California is one of several states requiring employers to provide half-hour lunch breaks to nonexempt employees as long as they work at least five hours during a shift. This period can be waived if the worker agrees and their shift is less than six hours.
Companies must offer a second 30-minute lunch break when workers are on the clock for more than 10 hours a day. A second break can be waived with the employee's consent, but only if they have not voluntarily forfeited the first meal period.
What obligations do employers have for unpaid meal breaks?
California law says companies aren't required to pay for lunch breaks under the following conditions:
- Employees have no work responsibilities during the 30 minutes
- The company doesn't try to control their activities during the break
- The employer does not interfere with or discourage the employee's right to take a meal break
- Employees have a “reasonable” opportunity for an uninterrupted lunch
Workers must be paid for this time when employers violate any of these provisions. Also, “on-duty” workers must be paid for this time if those duties prevent them from getting the above considerations. Health care workers face a few exceptions to this rule.
Who is covered?
Nonexempt employees who qualify for the minimum wage and overtime pay are entitled to meal breaks or paid breaks in certain circumstances. While exempt workers do not qualify for paid meal breaks, those who work at least five hours per shift must still be offered a 30-minute unpaid lunch.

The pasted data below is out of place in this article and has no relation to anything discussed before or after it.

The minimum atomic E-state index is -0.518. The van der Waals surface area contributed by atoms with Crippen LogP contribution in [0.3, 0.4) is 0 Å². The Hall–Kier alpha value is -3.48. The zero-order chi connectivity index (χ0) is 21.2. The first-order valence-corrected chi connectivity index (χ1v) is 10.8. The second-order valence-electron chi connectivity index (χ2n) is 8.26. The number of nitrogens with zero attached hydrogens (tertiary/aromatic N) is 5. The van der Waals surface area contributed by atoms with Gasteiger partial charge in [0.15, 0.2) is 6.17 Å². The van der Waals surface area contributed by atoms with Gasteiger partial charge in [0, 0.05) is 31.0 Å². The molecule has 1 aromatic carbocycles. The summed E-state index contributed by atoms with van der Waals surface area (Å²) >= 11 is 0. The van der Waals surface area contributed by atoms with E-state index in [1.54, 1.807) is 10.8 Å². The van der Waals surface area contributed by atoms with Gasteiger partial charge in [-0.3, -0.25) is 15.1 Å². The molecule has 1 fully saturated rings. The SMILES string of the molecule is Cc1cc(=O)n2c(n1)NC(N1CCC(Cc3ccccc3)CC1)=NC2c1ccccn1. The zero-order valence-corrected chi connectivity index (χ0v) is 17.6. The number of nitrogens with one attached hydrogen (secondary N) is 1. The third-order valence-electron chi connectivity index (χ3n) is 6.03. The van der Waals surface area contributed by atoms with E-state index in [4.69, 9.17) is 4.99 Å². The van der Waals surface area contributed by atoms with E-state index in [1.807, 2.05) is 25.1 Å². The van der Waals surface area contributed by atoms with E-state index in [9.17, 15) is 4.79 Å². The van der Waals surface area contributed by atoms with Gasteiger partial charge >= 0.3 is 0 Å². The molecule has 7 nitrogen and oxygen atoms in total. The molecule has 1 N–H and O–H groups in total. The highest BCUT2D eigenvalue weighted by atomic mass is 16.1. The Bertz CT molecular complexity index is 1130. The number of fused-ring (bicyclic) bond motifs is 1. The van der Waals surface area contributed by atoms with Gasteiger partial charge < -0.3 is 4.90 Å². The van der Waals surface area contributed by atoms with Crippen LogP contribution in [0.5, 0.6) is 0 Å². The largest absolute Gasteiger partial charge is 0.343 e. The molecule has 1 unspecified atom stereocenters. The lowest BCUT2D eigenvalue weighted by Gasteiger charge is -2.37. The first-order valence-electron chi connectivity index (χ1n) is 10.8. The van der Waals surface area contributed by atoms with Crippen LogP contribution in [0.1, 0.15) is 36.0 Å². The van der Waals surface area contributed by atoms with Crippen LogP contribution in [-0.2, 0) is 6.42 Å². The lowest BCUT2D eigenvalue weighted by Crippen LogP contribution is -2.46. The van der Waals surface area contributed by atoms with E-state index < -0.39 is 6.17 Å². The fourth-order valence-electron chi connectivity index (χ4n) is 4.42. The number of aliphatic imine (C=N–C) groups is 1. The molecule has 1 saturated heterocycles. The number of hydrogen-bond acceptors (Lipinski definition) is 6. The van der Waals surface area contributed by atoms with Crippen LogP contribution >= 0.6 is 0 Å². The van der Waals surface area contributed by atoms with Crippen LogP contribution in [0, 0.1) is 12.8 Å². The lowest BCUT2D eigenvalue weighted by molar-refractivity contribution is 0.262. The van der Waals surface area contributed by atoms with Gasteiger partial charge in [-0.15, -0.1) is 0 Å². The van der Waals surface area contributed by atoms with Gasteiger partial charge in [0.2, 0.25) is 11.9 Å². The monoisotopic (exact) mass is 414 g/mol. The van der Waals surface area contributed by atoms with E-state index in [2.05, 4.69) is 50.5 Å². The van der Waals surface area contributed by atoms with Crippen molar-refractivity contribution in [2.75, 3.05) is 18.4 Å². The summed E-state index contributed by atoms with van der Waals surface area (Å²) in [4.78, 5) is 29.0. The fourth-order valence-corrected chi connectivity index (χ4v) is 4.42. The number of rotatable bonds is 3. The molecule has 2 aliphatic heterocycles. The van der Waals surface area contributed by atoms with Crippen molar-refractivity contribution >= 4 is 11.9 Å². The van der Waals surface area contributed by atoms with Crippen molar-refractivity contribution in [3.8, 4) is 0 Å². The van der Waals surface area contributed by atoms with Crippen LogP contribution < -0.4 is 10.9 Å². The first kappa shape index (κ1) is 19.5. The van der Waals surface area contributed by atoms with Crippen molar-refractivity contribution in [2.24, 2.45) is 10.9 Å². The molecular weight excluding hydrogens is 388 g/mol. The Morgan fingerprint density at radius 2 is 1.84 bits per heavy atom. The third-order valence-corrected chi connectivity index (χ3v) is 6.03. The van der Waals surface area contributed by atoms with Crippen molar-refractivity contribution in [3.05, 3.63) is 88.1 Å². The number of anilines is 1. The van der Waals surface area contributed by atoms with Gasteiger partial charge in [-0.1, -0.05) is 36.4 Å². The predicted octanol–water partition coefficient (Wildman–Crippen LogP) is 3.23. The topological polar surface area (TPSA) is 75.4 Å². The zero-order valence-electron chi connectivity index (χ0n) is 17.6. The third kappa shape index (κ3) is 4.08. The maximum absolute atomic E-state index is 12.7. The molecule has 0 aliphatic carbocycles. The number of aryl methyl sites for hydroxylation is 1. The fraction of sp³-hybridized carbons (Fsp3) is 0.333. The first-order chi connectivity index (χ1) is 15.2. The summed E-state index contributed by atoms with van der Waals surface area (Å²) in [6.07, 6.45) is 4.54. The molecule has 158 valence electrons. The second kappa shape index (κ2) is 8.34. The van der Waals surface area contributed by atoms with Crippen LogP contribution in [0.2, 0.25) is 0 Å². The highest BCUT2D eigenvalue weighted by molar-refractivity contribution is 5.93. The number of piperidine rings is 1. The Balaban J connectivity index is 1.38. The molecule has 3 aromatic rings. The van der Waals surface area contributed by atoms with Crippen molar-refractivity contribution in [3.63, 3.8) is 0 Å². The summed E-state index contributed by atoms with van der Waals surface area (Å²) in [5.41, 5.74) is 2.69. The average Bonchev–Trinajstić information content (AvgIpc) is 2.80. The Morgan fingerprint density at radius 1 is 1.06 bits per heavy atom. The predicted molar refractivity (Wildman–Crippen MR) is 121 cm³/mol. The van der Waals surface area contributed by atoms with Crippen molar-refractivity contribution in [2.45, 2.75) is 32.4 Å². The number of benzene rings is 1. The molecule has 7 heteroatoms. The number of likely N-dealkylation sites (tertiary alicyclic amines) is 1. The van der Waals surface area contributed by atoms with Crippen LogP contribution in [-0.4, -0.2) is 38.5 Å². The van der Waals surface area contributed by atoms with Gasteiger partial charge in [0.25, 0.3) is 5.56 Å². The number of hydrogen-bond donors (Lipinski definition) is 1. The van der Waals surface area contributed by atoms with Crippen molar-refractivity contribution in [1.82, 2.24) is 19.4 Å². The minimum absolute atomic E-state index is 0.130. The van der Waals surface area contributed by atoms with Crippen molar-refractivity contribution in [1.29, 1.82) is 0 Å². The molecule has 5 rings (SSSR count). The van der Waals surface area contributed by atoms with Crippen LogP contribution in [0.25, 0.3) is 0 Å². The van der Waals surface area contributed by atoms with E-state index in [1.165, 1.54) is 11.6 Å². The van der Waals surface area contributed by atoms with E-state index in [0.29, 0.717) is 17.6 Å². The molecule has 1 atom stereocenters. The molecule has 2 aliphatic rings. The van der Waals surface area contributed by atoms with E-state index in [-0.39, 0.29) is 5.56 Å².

Collective bargaining agreements typically spell out meals and other breaks for union workers in specific industries. However, meal requirements in the California Labor Code generally do not apply to legally classified independent contractors.
Remedies for workers whose rights are violated
Failing to offer or allow workers to take meal breaks is just one-way employers violate wage and hour laws. When violations occur, you are entitled to seek what's called “meal period premium pay,” which is equal to one hour of pay at your regular rate.
Employers who violate this provision must pay the premium rate plus the actual time worked for each day that a lunch break is not provided, which could also result in overtime pay. If your employer violates these standards and you are eligible to file a claim with the California Division of Labor Standards Enforcement, it is advisable to consult with an experienced employment law attorney.
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